Kids can be picky or non-stop eaters -- and they'll complain about stomach pain when they’re grumpy, or not say a word when they truly feel bad.
While most kids eventually settle into predictable eating patterns and most childhood stomachaches will go as quickly as they come, some digestive problems in children can be a sign of something more serious. Do you know which red flags to watch for -- and when to call the pediatrician?
Digestive Complaints: When Is It an Emergency?
Whether your child's digestive distress involves vomiting, diarrhea, or it's simply a complaint they can't really pin down, if you're worried -- don't hesitate: Always call your pediatrician.
"Trust your instincts," advises pediatrician Chris Tolcher, MD, clinical assistant professor of pediatrics at the University of Southern California School of Medicine. You know your child best, so no matter what the digestive problem is, if it concerns you, contact your child's pediatrician right away.
5 Signs It's Time to See a Doctor
Most digestive problems in children are mild and pass quickly. Here are five of the most common, with tips on when to pick up the phone.
Kids throw up for many different reasons. They get a viral infection, motion sick, food poisoning, fever, they cough too much, eat too much, become over-excited, nervous, or worried. They can vomit because of serious diseases such as meningitis, appendicitis, and intestinal blockages. Along with vomiting, kids may also have diarrhea, stomach pain, or fever.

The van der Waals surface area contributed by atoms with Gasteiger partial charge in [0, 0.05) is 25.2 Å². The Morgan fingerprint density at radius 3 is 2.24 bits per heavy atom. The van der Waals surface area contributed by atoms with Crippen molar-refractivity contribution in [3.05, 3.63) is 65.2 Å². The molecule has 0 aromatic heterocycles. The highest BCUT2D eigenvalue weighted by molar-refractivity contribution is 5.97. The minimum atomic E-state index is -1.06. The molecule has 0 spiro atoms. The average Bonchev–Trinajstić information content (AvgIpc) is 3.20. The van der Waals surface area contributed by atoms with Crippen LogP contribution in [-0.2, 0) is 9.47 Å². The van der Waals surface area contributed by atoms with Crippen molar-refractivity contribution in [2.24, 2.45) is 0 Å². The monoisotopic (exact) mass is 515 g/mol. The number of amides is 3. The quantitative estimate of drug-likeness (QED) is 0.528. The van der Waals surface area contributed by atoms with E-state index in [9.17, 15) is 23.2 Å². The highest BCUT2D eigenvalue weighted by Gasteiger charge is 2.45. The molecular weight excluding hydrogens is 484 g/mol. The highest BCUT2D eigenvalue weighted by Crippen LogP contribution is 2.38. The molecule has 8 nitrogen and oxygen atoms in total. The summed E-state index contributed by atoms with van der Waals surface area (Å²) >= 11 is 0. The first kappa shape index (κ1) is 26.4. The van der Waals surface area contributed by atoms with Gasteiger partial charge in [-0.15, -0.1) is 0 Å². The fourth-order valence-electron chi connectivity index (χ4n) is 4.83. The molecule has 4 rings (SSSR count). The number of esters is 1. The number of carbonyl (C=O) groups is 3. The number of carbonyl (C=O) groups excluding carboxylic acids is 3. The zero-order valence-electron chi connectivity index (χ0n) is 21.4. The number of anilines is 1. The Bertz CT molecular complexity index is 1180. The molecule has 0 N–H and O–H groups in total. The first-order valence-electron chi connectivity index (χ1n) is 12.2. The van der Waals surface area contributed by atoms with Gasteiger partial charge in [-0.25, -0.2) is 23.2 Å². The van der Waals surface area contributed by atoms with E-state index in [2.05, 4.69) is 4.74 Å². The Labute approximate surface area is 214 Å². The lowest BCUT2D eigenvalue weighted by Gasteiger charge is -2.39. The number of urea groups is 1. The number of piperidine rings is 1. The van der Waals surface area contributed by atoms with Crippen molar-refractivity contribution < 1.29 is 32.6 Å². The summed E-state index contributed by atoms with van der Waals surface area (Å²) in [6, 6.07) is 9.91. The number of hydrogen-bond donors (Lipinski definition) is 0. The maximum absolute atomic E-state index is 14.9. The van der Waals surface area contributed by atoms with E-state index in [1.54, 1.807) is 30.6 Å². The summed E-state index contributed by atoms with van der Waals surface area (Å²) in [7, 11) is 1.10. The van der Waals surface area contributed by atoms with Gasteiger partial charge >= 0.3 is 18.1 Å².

When to call your doctor: Contact your pediatrician if your child has vomited more than once, there is blood or bile in the vomit, or if your child is under 6 and can’t keep liquids down. For older kids, if they have vomited more than twice in a 24-hour period, or the vomit has blood or bile, call your doctor. You should also call your doctor if there is associated fever, diarrhea, or signs of dehydration, which include:
- Decreased urination
- Dry lips
- Decreased energy
- Your child looks unwell to you
Abdominal pain in kids can be a sign of many problems, including these common complaints:
- Food poisoning
- Gastroenteritis (“stomach flu”)
- Gastritis (inflammation of the lining of the stomach)
- Eating too much
There are many other issues that can cause abdominal pain, which may also be accompanied by bloating, cramping, nausea, or general discomfort. Some less common causes of abdominal pain include:
- Food allergies
- Irritable bowel syndrome
- Intestinal obstruction
When to call your doctor: If your child's abdominal pain "is severe, or going on for more than two weeks," talk to your pediatrician, Tolcher says.
Constipation and Diarrhea
All kinds of things can cause constipation in kids: Potty training stress, a low-fiber diet, lack of fluids or exercise, irritable bowel syndrome, poor bowel habits, diabetes, or medications. Symptoms of constipation include:
- Abdominal pain
- Stomach cramps
- Painful bowel movements
- Fewer than normal bowel movements.
When to call your doctor: If you see blood in your child's stool, call your physician, says Scott Cohen, MD, pediatrician, and author of Eat, Sleep, Poop: A Common Sense Guide to Your Baby's First Year.
You'll also want to contact your doctor if your child is not having at least one bowel movement every other day, if movements are painful, if there is blood in the stool, or more than normal pushing is needed during a bowel movement.